Why drug prices are so difficult to bring down

Key Points
  • The AARP recently rolled out is "Stop Rx Greed" campaign to lower drug prices. The message is that Americans are spending an excessive amount on prescription drugs.
  • But companies and investors have little incentive, and large research institutions, foundations and even politicians have conflicts of their own.
  • One complexity is that Medicare has no authority to negotiate prices thanks to a policy proposed by the Bush administration that has been in effect since 2006. Changing the law requires action.
A pharmacist collects medications for prescriptions at a pharmacy.
Simon Dawson | Bloomberg | Getty Images

Talk about a dichotomy. These both happened last week. The AARP launched its "Stop Rx Greed" campaign to lower drug prices. The message is that Americans are spending an excessive amount on prescription drugs, the cost of which likely topped $330 billion in 2018. By comparison, the highly lucrative NFL generated less than $15 billion during the 2017 season.

On the same day this message blasted out, I was attending a health care conference where biopharma management enthralled the crowded room with descriptions of potential curative therapies for rare diseases that would generate sales of $1 billion annually. The patient population for some of these products is only 1,000, implying a cost per person of $1 million.

All my conference room-mates furiously scribbled or typed the dollar number, perhaps some did the math, but no one raised a single question about the astronomical price of the drugs.

When I encounter these two wildly opposing views of drug prices, I feel exactly as i do when I see record prices being paid for beachfront property in Miami Beach. Don't the buyers know the seas are rising with climate change and their gorgeous haciendas could be under water in 20 years? One side will be wrong about the future, just as in the example above where either high drug prices will continue unabated or they will be regulated by the U.S. government as they are overseas. How can we explain this widening chasm?

On one side are, of course, the drug and biotechnology corporations and their employees; venture capitalists and their investors; and shareholders of public drug producers. They insist that high-priced new drugs are justified by the hundreds of millions of dollars spent on their development, although R&D costs should be one input, not necessarily the most influential input, in the ultimate price.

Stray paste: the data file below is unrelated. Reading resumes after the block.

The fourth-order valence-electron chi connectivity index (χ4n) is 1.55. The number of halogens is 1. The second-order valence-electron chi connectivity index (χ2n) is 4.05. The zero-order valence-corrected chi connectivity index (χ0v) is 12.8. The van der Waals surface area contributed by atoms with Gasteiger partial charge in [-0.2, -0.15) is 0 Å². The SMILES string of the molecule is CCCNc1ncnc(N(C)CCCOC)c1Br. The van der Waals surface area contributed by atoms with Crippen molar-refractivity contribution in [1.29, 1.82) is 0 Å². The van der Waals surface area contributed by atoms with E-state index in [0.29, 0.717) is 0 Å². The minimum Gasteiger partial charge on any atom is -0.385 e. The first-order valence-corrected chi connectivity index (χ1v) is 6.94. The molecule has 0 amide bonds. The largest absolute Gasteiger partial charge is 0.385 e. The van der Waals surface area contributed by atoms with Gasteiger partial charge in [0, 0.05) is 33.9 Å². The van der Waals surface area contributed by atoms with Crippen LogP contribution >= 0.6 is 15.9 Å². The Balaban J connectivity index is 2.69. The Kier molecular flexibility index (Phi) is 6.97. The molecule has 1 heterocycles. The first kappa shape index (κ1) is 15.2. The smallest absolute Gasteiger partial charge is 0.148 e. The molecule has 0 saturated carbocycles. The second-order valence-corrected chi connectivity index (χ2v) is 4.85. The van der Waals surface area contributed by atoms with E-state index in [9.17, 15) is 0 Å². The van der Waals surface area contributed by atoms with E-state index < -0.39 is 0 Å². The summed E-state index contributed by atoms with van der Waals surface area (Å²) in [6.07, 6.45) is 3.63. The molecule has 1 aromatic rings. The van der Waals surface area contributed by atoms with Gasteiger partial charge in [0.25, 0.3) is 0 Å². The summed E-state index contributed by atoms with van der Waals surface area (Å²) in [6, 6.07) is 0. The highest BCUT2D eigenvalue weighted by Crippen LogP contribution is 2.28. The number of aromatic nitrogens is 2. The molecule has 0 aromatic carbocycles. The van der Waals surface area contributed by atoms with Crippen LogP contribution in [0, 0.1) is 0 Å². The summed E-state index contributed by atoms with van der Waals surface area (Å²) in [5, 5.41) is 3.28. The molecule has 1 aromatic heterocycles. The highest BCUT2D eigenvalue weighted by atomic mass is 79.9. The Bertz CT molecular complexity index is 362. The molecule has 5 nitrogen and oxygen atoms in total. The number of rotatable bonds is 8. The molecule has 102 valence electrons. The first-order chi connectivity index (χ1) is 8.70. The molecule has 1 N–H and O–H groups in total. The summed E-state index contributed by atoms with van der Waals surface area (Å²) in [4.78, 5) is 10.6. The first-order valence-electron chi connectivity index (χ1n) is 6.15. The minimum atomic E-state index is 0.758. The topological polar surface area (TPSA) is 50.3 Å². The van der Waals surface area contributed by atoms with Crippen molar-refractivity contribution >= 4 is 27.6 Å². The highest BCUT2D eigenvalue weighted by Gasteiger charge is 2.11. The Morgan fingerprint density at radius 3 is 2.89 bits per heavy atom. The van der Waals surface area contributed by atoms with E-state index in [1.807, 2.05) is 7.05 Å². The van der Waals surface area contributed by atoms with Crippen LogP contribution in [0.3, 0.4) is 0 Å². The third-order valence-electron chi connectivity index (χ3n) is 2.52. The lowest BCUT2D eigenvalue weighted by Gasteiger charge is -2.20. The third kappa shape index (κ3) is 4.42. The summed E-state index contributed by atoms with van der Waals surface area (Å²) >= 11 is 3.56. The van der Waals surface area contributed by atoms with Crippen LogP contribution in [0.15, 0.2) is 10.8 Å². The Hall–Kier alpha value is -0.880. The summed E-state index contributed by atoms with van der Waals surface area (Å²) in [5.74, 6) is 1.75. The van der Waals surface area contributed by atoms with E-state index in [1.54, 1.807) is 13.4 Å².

Lower prices are almost never a positive for markets where the demand is mostly fixed. So, beyond the public relations angle, the industry and its supporters lack incentive.

On the other side, the vocal opposition to high drug prices comes from a breadth of sources. Payers, who are sometimes patients, but often insurance companies, balk at very costly new therapies for everything from cancer to hepatitis. Politicians, from Donald Trump to Hillary Clinton, Bernie Sanders and most of the Democrats running for the 2020 nomination, invoke lowering prescription drug prices as one of their goals.

The two opposing factions, however, are more intertwined than we might expect. Elected officials in states, such as New Jersey, California and Massachusetts, with their large biotech and pharma presence, recognize that state income tax, job growth, housing values, and appeal to well-educated young professionals are all connected to the profitability of the underlying industry.

Even if politicians truly wanted to lower drug prices, one complexity is that Medicare, which many candidates want to expand broadly, has no authority to negotiate thanks to a possibly ill-advised policy proposed by the Bush administration that has been in effect since 2006. Changing the law requires action.

Academic institutions and medical centers receive funding from drug companies and often share in the success of drugs developed in their labs. Foundations that focus on rare diseases and support research efforts within for-profit firms now participate in a windfall from products that eventually reach the market. The Cystic Fibrosis Foundation sold its royalty rights in several drugs to Royalty Pharma for $3.3 billion a few years ago, a milestone transaction for a charitable foundation. The buyer obviously assumed that future profits from these drugs would exceed their acquisition price.

Lawmakers, executives and physicians may be used to facing continuous conflicts (fairness across limited resources for all constituents, as an example). This battle to control drug prices coincides with a decade of limited approvals of potential blockbusters, putting more pressure on the industry to dig into its position.

Despite an environment where so many industries have been hit by deflationary competitive forces — retail, traditional media, banking and brokerage commissions — the biopharmaceutical industry has maintained its moat around pricing. It will, no doubt, continue the fight, which will be longer and more difficult to win, in part due to the mixed interests across the participants in this battle.